The Fascism In Us All

He is nothing less than a traitor, a monster

This essay appears in my book Welcome to Hell World: Dispatches from the American Dystopia. If you appreciate this piece please subscribe to the newsletter or consider sharing it with a friend.

Get 25% off for 1 year

Share

In the age of sovereign rule any crime committed was considered a crime directly against the king. As Foucault writes in his 1975 book Discipline and Punish the crime was in effect a declaration of war against the sovereign and the criminal now an enemy combatant must therefore be retaliated against in kind. This retribution often took the form of public torture in which the body of the criminal was ritually and publicly violated in order to balance out the offense against the king who embodied and symbolized the totality of the law.

Over time as power began to shift and the rights of citizens gained primacy the victim of any crime began to be understood as society itself. A crime was now an affront against all of us.

Thus as Foucault wrote, “a formidable right to punish is established, since the offender becomes the common enemy. Indeed, he is worse than an enemy, for it is from within society that he delivers his blows—he is nothing less than a traitor, a ‘monster.’ How could society not have an absolute right over him?”

Previously the crimes that were typically punished were the most serious in nature: murders and violent attacks and so on. The rise of prison as the preferred form of punishment followed the increasing desire to focus on more minor crimes. Not those against people’s bodies but crimes against property. It would have been inefficient both financially and politically to torture every petty criminal and it often had the opposite effect of engendering sympathy for the punished. So prisons provided a means to punish vast numbers of us out of sight of the public with little hope of inspiring public revolt.

The shift led directly to the establishment of the carceral state and enlisted each of us into its disciplinary ranks!


At least thirteen people were dead in the water as Hurricane Florence devastated the coast and nearly a million remained without power. Also a dollar store may have lost some merchandise.

The Wilmington, North Carolina police sent out a tweet during the emergency in September of 2018. In the wake of record floods and devastation striking the area a large enough number of people in the area witnessed the “looting” of a store that the police felt compelled to say please stop snitching to us we already know.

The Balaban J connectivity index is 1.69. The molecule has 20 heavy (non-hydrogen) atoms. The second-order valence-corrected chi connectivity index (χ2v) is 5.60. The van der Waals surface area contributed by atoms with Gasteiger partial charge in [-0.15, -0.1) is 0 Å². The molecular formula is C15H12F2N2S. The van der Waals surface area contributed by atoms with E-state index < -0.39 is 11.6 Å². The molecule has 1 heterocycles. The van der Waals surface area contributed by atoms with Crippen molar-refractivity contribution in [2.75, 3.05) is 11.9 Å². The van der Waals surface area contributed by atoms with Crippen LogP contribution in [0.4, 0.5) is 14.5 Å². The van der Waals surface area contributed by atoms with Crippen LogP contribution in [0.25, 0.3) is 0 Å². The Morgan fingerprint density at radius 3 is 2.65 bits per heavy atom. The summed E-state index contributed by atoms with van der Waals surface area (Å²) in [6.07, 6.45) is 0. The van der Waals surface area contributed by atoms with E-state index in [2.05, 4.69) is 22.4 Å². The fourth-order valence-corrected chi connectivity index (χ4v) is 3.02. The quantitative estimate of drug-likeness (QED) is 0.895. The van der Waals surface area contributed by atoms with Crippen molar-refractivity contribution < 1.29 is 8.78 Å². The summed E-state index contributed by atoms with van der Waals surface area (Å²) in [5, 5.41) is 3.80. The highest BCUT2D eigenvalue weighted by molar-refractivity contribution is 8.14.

“We are aware of the looting occurring at the Family Dollar Store at 13th & Greenfield Sts,” the Wilmington Police tweeted, “unfortunately management has asked not to intervene at this time.

Unfortunately.

According to the police the store had decided not to press the issue figuring perhaps in a rare bit of corporate humanity that much of their merchandise would likely be written off as a loss in the destruction of the storm anyway and that some people in a crisis availing themselves of needed goods was not at the top of their list of concerns at the moment. Perhaps the police had other pressing issues they could be occupied with?

A response to the tweet came in from a local TV news reporter. It was typical among many.

“EXCLUSIVE: This is video I shot outside a Family Dollar in Wilmington. @WilmingtonPD say they are aware of the looting and were told not to intervene by store management. #HurricaneFlorence has turned #wilmingtonNC into chaos,” tweeted Hannah Brewer of WFMY.

“Management needs to be fired. The looters need to be arrested,” replied another person on Twitter.

“You have sworn an oath to serve and protect the public not respond to management of any store. Do your job!” added another critic.

“But you are supposed to honor the law? What are we teaching people? The insurance carrier will not be happy with management,” wrote a third. “This is why the 2nd amendment exists my dudes. Blast them,” said a fourth.

Living as a citizen of the carceral state not only incentivizes such behavior it insists upon it. A case of water taken from a large corporation isn’t just a crime committed against the store itself after all it’s a crime committed directly against the millions of petty tyrants operating in the coordinated implementation of punitive fascism.

Before the storm hit South Carolina Governor Henry McMaster issued a mandatory evacuation along the coast. “We do not want to risk one South Carolina life in this hurricane,” he said. Multiple prisons in the area declined to evacuate the prisoners in their care.

“In the past, it’s been safer to leave them there,” Dexter Lee a South Carolina Department of Corrections spokesperson said.